FUTA JOURNAL OF RESEARCH IN SCIENCE

VOLUME 12 NUMBER 2 2016

Paper Details

  • Title :ASSESSMENT OF RADIOLOGICAL HAZARD INDICES OF NATURAL RADIONUCLIDES EXPOSURE TO INDIVIDUALS IN PUBLIC
  • Author(s) : O. Sowole and F. O. Ogunsanwo
  • Abstract:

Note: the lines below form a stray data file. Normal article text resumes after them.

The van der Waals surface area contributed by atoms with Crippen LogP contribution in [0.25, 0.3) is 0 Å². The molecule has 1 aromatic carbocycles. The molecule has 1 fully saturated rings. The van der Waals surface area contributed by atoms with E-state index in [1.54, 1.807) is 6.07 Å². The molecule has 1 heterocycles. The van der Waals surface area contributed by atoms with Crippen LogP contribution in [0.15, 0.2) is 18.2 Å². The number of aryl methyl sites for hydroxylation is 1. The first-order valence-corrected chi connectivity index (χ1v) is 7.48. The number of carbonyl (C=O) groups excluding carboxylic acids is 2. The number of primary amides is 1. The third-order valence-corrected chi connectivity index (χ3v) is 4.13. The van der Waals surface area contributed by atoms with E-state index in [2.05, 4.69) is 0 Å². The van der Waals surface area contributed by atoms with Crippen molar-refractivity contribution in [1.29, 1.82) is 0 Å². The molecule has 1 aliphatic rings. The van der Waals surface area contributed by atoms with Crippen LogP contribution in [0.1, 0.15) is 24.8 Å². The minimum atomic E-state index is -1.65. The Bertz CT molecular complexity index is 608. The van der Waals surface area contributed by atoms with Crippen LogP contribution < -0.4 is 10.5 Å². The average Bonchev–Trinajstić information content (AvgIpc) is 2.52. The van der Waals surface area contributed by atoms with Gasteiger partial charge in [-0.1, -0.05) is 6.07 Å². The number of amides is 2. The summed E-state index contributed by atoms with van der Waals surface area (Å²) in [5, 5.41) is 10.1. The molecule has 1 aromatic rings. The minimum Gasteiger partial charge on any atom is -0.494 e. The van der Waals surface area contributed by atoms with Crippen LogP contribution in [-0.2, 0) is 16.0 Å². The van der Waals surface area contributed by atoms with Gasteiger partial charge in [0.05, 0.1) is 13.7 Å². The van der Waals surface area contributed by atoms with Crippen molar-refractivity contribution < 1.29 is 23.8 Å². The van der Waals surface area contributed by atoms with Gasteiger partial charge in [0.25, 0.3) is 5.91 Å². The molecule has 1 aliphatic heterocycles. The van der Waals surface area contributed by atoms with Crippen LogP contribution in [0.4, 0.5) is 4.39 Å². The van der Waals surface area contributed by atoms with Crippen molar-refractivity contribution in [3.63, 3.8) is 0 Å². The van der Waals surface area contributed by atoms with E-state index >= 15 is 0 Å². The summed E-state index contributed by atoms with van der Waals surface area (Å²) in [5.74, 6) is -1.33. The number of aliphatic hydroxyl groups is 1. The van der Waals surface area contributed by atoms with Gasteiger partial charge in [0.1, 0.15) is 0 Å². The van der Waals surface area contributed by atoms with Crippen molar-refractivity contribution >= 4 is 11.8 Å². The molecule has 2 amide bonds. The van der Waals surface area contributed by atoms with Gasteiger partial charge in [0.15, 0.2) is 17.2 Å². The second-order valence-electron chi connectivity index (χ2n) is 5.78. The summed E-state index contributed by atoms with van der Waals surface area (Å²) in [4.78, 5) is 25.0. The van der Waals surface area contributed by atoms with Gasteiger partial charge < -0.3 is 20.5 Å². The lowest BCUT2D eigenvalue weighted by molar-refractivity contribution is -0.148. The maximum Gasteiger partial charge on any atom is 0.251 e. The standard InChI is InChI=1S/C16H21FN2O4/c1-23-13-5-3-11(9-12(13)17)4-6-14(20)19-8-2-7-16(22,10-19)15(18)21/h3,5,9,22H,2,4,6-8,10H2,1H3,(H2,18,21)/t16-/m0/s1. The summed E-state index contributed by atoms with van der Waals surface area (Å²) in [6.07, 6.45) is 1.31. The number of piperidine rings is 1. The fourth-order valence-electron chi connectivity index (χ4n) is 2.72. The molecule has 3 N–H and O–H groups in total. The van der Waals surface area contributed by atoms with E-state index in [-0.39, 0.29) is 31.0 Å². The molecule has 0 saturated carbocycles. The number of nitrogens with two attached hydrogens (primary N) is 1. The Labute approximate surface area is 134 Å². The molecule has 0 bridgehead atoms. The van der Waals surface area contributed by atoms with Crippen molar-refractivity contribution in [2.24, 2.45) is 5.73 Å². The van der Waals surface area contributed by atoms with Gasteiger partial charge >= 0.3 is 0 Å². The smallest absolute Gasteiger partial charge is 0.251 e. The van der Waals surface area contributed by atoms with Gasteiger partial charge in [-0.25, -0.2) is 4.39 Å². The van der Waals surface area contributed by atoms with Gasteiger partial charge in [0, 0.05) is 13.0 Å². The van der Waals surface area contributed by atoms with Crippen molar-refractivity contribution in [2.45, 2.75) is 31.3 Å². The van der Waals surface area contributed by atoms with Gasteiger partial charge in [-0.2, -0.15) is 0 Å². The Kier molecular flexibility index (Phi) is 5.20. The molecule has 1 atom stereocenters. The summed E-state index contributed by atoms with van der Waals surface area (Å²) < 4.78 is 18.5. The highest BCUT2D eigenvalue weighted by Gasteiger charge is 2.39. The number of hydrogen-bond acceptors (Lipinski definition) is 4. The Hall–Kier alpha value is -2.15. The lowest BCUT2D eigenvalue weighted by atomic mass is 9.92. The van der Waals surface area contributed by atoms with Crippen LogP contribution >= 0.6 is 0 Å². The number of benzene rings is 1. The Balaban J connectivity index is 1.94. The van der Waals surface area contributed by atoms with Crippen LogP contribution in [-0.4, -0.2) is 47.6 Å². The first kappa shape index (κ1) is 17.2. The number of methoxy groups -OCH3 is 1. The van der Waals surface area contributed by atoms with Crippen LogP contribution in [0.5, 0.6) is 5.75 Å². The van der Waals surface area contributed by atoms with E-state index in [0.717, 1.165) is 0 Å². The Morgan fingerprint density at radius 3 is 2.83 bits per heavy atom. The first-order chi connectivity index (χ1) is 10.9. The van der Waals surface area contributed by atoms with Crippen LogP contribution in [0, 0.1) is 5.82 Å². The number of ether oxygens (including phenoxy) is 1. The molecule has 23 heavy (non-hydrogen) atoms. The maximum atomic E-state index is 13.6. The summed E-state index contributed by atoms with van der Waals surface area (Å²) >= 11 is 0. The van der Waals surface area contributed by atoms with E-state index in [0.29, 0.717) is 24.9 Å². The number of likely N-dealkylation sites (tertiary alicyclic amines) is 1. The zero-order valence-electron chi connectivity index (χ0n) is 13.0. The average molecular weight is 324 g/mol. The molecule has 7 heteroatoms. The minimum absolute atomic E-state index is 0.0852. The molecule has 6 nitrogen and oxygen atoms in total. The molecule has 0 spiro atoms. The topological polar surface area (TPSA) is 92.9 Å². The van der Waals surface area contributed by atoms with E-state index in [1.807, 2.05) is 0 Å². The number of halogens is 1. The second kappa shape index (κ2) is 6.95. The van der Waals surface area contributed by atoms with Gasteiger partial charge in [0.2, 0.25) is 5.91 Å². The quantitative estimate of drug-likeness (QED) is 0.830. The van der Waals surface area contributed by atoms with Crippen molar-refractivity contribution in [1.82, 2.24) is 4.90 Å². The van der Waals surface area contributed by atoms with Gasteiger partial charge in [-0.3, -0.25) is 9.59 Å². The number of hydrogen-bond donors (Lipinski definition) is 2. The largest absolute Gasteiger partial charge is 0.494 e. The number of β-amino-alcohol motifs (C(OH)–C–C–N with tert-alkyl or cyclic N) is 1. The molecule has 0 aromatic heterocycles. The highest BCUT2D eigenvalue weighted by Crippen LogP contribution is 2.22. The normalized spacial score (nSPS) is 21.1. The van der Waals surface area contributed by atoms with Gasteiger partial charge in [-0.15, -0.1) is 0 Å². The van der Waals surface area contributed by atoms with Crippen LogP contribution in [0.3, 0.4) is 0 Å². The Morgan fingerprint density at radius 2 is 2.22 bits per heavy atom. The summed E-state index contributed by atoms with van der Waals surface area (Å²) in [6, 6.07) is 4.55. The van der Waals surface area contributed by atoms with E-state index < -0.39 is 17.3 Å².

Natural radionuclides are found in soil and are capable of disintegrating leading to the release of ionizing radiations that can have harmful effects on individuals exposed to them most especially when exceeded the recommended limits. Assessment of activity concentrations of 40K, 238U and 232Th, in surface soils samples from some public primary and secondary schools in Sagamu, Ogun State in Nigeria had been determined by gamma spectrometry using NaI (TI) detector coupled with a pre-amplifier base connected to a multiple channel analyzer (MCA) which was used to calculate the radiological indicators. 10 samples were collected from areas that were densely populated based on classrooms, playing ground, assembly ground, staffroom and administrative office. The mean activity concentrations of 40K, 238U and 232Th obtained from the soil samples were 388.61 ± 4.58 Bqkg-1, 25.05 ± 3.87Bqkg-1 and 39.63 ± 3.59Bqkg-1 respectively. The mean external hazard index (Hex) and mean internal hazard index (Hin) for all the soil samples were calculated to be 0.3015 and 0.3692 respectively, while the mean radium equivalent activity was obtained to be 111.56 Bqkg-1. The mean absorbed dose rate value was calculated to be 53.49nGyhr-1 with mean annual effective dose equivalent of 0.0656mSvy-1 and the mean excess lifetime cancer risk for outdoor exposure of 0.2297 x 10-3. The values of the radiological parameters: mean external hazard index and mean internal hazard index, mean radium equivalent activity, mean absorbed dose rate, and mean excess lifetime cancer risk are within the limits of 1.0, 370Bqkg-1, 55.00nGy/hr, 1.0mSvyr-1 and 1.45 x 10-3 recommended by European Commission, OECD, UNSCEAR, UNSCEAR and ICRP respectively and therefore have no negative radiological health implication to the people in the study area.